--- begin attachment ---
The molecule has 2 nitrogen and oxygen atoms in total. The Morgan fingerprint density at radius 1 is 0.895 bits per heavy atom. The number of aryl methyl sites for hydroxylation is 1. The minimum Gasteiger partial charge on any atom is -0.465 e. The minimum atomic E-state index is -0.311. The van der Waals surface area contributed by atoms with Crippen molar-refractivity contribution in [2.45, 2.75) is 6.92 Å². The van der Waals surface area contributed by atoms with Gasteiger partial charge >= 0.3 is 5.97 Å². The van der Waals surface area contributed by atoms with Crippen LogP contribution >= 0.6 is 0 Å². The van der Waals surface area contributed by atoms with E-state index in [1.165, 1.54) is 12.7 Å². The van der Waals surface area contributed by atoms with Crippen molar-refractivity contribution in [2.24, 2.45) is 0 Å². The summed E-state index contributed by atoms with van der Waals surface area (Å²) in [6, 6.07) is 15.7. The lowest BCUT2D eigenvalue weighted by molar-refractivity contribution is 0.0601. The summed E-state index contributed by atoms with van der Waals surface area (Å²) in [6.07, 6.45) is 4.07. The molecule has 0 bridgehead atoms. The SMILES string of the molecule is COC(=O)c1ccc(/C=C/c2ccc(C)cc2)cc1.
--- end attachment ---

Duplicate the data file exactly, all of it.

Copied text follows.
The molecule has 2 nitrogen and oxygen atoms in total. The Morgan fingerprint density at radius 1 is 0.895 bits per heavy atom. The number of aryl methyl sites for hydroxylation is 1. The minimum Gasteiger partial charge on any atom is -0.465 e. The minimum atomic E-state index is -0.311. The van der Waals surface area contributed by atoms with Crippen molar-refractivity contribution in [2.45, 2.75) is 6.92 Å². The van der Waals surface area contributed by atoms with Gasteiger partial charge >= 0.3 is 5.97 Å². The van der Waals surface area contributed by atoms with Crippen LogP contribution >= 0.6 is 0 Å². The van der Waals surface area contributed by atoms with E-state index in [1.165, 1.54) is 12.7 Å². The van der Waals surface area contributed by atoms with Crippen molar-refractivity contribution in [2.24, 2.45) is 0 Å². The summed E-state index contributed by atoms with van der Waals surface area (Å²) in [6, 6.07) is 15.7. The lowest BCUT2D eigenvalue weighted by molar-refractivity contribution is 0.0601. The summed E-state index contributed by atoms with van der Waals surface area (Å²) in [6.07, 6.45) is 4.07. The molecule has 0 bridgehead atoms. The SMILES string of the molecule is COC(=O)c1ccc(/C=C/c2ccc(C)cc2)cc1.